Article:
The latest initial infection vector used by Emotet comes in the form of a .zip file attached to an email. The .zip archive contains a shortcut (.LNK), which has the same name as the original .zip file. To date, the observed LNK files are consistently around 4KB in size. Since the early stages of this campaign, Kroll has already seen changes and updates to the malware delivery mechanics. At the beginning of the campaign, the LNK files initiated an embedded VBScript to download and execute the final Emotet payload. For example, the malware authors embedded the following command-line to run when the LNK file was clicked to find and execute the VBScript inside the LNK file:

cmd.exe /v:on /c findstr "rSIPPswjwCtKoZy.*" Password2.doc.lnk > "%tmp%\VEuIqlISMa.vbs" & "%tmp%\VEuIqlISMa.vbs"cmd.exe /v:on /c findstr "rSIPPswjwCtKoZy.*" Password2.doc.lnk > "%tmp%\VEuIqlISMa.vbs" & "%tmp%\VEuIqlISMa.vbs"

Due to an error in the LNK name contained in the command-line (Password2.doc.lnk), these did not work and were quickly updated by Emotet’s operators.

This rapid release of an updated version in the wild indicates the operators are closely tracking the campaign for course correction. The new, working LNKs reference the PowerShell executables with malicious arguments, as shown in Kroll’s analysis of one of the malicious samples. Figure 1 shows the arguments contained in the output of Eric Zimmerman’s LECmd tool, used to analyze Emotet’s LNKs.

Emotet Analysis New LNK in the Infection Chain

Figure 1 – LECmd.exe output for Emotet’s malicious LNK

Through the use of LECmd.exe, Kroll identified a piece of metadata left by the creation of the file. Figure 2 shows a SID (S-1-5-21-1499925678-132529631-3571256938-1001) contained in the LNK extra blocks.

Emotet Analysis New LNK in the Infection Chain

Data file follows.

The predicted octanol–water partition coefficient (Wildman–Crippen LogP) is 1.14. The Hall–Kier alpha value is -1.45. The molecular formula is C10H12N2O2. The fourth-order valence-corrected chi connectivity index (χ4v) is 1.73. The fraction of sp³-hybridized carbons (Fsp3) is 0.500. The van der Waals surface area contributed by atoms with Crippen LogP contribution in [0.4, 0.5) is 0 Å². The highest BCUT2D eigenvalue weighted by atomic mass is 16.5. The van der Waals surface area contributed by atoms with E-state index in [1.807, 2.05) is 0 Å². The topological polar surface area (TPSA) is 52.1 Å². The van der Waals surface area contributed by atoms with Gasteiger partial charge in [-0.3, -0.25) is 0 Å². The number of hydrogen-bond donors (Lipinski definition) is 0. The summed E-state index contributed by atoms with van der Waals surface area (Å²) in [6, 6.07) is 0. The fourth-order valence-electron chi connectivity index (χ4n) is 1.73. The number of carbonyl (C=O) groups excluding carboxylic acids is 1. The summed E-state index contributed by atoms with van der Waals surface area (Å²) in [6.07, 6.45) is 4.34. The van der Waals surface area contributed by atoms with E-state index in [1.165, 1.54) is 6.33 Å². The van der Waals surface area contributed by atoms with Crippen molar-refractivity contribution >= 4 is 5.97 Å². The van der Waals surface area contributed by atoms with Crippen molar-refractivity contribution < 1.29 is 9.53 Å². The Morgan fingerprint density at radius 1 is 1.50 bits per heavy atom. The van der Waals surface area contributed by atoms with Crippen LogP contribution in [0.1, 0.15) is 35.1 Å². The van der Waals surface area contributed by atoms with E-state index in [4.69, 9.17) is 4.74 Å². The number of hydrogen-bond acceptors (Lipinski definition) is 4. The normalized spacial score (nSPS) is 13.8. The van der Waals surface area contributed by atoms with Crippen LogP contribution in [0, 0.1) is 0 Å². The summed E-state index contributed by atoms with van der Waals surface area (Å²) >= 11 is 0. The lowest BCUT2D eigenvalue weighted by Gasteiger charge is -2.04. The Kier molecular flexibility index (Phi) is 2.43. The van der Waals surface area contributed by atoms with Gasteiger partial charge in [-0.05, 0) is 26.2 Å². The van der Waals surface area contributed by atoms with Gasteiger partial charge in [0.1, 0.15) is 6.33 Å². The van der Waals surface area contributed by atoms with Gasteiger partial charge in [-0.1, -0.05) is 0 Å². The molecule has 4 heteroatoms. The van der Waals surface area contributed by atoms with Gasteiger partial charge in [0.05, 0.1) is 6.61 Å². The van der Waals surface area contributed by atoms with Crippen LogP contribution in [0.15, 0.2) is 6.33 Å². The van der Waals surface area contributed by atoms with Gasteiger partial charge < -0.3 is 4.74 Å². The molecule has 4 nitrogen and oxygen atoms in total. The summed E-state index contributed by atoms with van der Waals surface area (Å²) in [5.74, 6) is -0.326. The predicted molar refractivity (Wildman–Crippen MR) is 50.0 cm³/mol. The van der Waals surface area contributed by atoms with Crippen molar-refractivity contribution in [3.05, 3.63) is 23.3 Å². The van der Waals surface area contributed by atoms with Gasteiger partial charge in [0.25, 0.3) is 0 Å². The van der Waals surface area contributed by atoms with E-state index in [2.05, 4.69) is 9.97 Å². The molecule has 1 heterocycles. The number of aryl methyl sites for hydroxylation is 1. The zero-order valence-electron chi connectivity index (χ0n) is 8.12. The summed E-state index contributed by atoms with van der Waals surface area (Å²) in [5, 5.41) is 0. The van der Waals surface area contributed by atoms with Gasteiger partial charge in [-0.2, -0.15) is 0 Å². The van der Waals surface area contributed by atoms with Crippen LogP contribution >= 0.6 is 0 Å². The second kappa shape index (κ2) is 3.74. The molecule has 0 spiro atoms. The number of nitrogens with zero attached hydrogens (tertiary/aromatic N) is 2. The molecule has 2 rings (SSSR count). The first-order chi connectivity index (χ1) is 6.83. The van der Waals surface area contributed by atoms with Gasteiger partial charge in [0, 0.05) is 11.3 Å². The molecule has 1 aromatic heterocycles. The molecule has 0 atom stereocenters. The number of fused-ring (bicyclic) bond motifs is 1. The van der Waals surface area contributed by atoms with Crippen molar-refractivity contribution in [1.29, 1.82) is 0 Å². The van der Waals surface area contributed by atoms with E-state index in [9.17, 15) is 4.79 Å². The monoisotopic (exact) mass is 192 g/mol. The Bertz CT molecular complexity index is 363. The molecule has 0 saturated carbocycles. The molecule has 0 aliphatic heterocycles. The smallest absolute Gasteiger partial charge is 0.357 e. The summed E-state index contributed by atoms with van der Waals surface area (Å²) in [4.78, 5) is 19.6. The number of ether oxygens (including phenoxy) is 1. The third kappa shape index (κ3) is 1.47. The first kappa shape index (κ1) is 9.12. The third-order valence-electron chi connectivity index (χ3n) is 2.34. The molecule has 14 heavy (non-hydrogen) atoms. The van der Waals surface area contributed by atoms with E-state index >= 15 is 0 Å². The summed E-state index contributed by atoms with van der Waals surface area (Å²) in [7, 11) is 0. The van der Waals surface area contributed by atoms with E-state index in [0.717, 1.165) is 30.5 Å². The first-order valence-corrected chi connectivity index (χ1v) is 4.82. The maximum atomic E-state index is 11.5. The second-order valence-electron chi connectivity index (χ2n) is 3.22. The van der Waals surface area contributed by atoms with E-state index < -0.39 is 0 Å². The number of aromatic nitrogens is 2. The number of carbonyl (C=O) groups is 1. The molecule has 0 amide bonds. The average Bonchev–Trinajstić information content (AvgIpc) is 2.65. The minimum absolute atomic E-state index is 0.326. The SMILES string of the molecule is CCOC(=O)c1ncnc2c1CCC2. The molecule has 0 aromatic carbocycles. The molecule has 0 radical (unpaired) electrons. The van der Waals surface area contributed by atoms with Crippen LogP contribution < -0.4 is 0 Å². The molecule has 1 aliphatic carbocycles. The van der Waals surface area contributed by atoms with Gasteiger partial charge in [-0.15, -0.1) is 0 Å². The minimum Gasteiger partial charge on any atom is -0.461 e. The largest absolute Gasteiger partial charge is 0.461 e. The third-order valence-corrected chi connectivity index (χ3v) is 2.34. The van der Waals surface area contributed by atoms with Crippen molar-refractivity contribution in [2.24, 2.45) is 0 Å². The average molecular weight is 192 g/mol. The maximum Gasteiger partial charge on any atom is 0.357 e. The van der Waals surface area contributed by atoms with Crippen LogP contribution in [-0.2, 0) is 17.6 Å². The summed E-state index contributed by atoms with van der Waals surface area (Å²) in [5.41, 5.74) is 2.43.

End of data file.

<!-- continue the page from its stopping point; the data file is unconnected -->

Figure 2 – SID contained in the metadata of the malicious LNK

Using this as a correlating data point, an open-source intelligence search for files containing this string yielded dozens of .zip and LNK files associated with this campaign. Kroll assesses with high confidence that any attachment containing this string is associated with this most recent Emotet campaign.

The successful LNK execution will result in the download of a file from one of six URLs, which will be saved to a temp folder on the victim’s system and executed via regsvr32.exe. Figure 3 shows the decoded PowerShell script.

Emotet Analysis New LNK in the Infection Chain

Figure 3 – Decoded PowerShell downloader used by Emotet

The LNK execution will temporarily write the decoded script to the temp folder and execute it from there. The same technique is used with the execution of the file downloaded from Emotet’s URLs, which has a random name and extension and is saved in the temp folder.


In reviewing one of the downloaded files, Kroll noted it is a Visual C++, 64-bit DLL compiled on April 25, 2022, at 22:02:11 (UTC) (0x62670C53). Embedded within this DLL is the Emotet loader, whose purpose is to extract, decrypt, and execute the final payload. Interestingly, Kroll parsed out a rich header from the executable that indicates it was compiled with Visual Studio 2005 8.0.

The first notable activity performed by the DLL is to allocate an area of memory with PAGE_EXECUTE_READWRITE protection, where the contents of another region of memory are decrypted and copied. Figure 4 shows the decryption routine from the debugger which, in this case, used the key sfdvkc9(akuGGHIoLP. Finally, execution is passed to this area.